He published over 300 peer-reviewed academic articles individually and collectively and was part of the team which discovered one of the gene mutations responsible for causing the life-threatening heart disease arrhythmogenic right ventricular dysplasia, which was regarded as one of the most important medical advances in South Africa since the first human heart transplantation.

His legacy will remain forever inscribed on our collective experience of life, learning and excellence.
http://www.mayosilegacy.uct.ac.za/


 

Professor David Sanders

 

(5th August 1945– 30 August 2019)

Professor Sanders was the chairperson of the CDIA governing Board and the founding Director of the School of Public Health at the University of the Western Cape (UWC). He was respected as a giant in the field of both child and public health and an unwavering fighter for social justice. He was internationally recognised for his work to advance the cause of child health – via his networks locally and across the globe, through his involvement with national and liberation movements and his consulting work with organisations such as the World Health Organisation and UNICEF. In South Africa, he was highly active in supporting Health for All and People’s Health Movement, having been a founder member in 2000 and Co-Chair of the Global Steering Council for the last six years.

David started his public health career in the 1980s, where he was responsible for the design and coordination of a large rural health programme in Zimbabwe and started a national intersectoral programme to address child malnutrition, hailed as one of the great successes of the immediate post-independent Zimbabwe. He was appointed as the founding Director of the School of Public Health (SOPH) at the University of the Western Cape in 1993 and continued in that role until he retired in 2009. During his tenure SOPH grew to international recognition and trained numerous students from across Africa and the Indian subcontinent.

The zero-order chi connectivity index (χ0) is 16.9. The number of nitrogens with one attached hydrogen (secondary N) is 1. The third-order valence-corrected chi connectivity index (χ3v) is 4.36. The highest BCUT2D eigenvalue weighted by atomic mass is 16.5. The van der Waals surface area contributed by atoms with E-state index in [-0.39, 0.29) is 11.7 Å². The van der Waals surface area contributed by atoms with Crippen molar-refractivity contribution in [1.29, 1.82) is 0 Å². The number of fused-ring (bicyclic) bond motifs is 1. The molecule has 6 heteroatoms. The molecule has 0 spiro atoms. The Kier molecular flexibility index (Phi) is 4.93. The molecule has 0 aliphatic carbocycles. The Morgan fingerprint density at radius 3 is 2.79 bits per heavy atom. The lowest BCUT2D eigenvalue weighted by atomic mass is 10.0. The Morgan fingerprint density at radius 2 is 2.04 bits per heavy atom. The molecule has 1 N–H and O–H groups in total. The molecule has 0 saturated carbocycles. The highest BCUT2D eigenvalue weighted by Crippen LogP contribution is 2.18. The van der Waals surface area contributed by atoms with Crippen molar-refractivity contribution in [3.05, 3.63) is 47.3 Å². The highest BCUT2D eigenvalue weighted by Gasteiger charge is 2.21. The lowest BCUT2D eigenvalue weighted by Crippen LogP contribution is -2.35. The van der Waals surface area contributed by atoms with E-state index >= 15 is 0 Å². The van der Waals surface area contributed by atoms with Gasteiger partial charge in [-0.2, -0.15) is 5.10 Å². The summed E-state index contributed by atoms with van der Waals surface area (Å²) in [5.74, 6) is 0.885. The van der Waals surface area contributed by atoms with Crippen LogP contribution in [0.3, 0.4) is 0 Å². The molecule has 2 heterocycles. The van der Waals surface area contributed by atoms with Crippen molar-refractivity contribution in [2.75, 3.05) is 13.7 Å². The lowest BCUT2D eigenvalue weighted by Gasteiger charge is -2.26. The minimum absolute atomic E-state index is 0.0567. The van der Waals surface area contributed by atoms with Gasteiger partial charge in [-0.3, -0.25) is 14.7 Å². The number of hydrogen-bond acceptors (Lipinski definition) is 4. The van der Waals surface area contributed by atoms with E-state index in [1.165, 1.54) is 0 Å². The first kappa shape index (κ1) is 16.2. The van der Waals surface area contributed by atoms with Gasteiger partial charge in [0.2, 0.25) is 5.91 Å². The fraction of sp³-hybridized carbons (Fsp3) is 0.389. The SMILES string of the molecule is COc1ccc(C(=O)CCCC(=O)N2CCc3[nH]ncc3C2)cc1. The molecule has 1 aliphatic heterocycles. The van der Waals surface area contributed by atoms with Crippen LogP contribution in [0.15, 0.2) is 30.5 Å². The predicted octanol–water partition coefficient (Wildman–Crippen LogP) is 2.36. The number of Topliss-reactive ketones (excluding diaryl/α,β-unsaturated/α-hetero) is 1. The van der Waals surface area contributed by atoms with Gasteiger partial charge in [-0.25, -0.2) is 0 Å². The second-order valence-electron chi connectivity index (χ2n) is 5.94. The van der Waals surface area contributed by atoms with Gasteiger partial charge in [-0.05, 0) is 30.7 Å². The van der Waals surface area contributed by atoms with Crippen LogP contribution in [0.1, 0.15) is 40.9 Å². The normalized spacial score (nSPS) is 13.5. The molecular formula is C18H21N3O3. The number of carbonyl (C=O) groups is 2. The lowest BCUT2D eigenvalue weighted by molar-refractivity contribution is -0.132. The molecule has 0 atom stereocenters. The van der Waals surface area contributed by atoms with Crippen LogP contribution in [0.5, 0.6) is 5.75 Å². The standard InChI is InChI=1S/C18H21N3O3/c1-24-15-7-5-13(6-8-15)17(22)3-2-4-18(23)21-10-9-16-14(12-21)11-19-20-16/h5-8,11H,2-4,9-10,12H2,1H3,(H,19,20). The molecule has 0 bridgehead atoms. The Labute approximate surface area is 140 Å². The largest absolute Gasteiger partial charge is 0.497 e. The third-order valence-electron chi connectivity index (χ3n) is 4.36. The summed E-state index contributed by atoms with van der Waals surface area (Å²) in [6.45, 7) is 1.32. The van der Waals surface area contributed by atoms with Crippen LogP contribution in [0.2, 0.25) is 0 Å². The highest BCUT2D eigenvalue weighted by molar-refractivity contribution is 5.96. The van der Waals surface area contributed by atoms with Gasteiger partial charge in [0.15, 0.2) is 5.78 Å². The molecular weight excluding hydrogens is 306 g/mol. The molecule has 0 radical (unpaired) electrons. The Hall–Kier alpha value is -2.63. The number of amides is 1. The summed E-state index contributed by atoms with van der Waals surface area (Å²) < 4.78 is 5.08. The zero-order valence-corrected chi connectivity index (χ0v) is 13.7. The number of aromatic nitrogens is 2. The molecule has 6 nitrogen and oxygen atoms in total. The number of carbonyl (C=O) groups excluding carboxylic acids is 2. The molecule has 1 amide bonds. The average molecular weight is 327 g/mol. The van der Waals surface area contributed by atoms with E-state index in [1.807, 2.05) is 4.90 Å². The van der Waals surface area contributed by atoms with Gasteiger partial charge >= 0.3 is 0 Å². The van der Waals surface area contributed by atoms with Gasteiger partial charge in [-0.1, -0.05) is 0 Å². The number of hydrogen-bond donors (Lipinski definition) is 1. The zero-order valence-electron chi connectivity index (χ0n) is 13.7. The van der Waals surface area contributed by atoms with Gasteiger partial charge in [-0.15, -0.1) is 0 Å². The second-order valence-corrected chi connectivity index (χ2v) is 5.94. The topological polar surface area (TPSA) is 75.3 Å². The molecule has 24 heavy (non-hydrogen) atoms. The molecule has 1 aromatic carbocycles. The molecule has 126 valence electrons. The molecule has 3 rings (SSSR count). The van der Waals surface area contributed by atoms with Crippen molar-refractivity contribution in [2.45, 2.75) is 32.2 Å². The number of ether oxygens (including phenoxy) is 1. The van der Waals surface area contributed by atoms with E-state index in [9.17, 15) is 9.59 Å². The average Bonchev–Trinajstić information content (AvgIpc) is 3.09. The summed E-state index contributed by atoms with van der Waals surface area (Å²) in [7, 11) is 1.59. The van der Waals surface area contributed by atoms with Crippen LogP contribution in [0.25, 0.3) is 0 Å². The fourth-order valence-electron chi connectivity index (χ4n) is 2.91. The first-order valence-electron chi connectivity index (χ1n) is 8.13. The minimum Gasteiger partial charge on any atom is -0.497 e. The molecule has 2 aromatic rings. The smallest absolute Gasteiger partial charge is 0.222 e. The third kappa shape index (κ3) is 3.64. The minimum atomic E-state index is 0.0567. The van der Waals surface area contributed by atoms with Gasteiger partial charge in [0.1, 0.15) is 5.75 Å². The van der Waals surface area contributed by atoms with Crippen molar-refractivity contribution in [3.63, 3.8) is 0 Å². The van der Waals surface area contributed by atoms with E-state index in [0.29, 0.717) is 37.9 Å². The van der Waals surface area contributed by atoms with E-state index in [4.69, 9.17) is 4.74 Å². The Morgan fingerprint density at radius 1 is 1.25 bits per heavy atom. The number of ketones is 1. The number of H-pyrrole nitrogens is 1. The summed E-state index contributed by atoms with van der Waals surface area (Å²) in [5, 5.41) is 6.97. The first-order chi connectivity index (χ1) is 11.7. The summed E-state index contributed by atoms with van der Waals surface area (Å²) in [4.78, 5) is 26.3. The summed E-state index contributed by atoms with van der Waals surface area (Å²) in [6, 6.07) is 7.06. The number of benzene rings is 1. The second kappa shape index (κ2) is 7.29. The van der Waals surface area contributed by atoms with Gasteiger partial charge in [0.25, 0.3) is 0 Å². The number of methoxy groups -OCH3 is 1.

Prof Sanders was a prolific academic who wrote over 250 journal publications and four books. He was also the Editor of the Global Health Watch, the ‘Alternative World Health Report’. His many academic honours included being Visiting Lecturer at the London School of Hygiene and Tropical Medicine, and Honorary Professor at the same institution from 2005 to 2007; Visiting Professor at Charité–Universitätsmedizin, Berlin, and at the Centre for International Health, University of Bergen, Norway; Professor in the School of Medicine, Faculty of Health Sciences, Flinders University of South Australia and being awarded an Honorary Doctorate by the University of Cape Town in 2013 in recognition of his academic scholarship and multiple contributions to advance child health across the world. Professor Sanders was a highly esteemed colleague, whose passion for social justice in health inspired many.

He touched many people deeply, sharing his passion for life and justice with warmth and good humour.